Author(s): Centers for Disease Control
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Abstract Mesotherapy is a treatment involving local subcutaneous injections of minute quantities of various substances (e.g., vitamins or plant extracts) for cosmetic purposes (e.g., fat and wrinkle reduction or body contouring) or relief of musculoskeletal pain. In February 2005, the Virginia Department of Health and CDC were notified of a cluster of skin reactions unresponsive to antimicrobial therapy among patients who had been administered mesotherapy by an unlicensed practitioner in the District of Columbia (DC) area. This report 1) summarizes the subsequent investigation by CDC and state and local health departments in Virginia, Maryland, and DC, which identified prolonged skin reactions in 14 patients, and 2) provides recommendations for practices related to mesotherapy. Patients should accept medical therapy only from licensed practitioners and should not permit injection of substances that have not been approved by the Food and Drug Administration (FDA). Licensed practitioners should follow safe-injection practices when practicing mesotherapy and patients should observe that safe-injection practices are followed.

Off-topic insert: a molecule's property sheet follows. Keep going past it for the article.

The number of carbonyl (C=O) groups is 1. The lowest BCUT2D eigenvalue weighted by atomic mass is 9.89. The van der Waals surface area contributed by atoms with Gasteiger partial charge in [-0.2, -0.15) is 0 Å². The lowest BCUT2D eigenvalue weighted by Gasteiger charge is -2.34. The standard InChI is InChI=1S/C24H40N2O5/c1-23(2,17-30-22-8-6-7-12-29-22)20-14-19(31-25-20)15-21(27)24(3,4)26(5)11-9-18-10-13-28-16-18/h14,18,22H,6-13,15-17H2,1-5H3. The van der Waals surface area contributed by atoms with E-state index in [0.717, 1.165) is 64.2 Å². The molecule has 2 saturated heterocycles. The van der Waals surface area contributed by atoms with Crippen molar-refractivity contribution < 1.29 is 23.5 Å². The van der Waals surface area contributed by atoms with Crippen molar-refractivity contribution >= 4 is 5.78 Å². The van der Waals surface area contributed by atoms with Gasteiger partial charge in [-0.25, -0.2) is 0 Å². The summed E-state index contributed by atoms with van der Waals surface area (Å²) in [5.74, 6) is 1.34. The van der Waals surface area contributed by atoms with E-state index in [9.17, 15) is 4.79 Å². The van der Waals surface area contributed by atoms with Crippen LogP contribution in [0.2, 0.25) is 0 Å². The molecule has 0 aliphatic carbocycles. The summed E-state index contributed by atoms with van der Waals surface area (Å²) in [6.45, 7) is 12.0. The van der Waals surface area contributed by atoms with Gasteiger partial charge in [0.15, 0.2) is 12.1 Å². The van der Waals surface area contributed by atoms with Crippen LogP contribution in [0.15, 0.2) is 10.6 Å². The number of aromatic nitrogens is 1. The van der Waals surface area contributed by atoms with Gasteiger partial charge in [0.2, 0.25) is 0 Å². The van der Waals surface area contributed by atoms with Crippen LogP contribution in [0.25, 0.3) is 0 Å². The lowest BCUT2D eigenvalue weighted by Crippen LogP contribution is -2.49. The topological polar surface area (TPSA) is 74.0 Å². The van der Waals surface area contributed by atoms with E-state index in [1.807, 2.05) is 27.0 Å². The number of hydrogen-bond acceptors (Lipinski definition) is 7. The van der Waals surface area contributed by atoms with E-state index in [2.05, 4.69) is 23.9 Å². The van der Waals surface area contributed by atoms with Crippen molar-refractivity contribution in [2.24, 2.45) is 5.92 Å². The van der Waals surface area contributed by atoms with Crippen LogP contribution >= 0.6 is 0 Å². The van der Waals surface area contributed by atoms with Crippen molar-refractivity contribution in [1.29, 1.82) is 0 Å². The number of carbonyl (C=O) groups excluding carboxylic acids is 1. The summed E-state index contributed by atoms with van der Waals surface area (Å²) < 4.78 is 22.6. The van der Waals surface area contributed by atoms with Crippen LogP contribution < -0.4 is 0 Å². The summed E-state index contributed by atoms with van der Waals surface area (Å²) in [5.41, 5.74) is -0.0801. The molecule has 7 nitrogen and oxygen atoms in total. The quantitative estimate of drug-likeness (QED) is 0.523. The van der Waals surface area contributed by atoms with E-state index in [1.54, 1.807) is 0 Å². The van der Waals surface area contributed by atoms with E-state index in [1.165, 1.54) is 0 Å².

This article was published in MMWR Morb Mortal Wkly Rep
and referenced in Journal of Clinical & Experimental Dermatology Research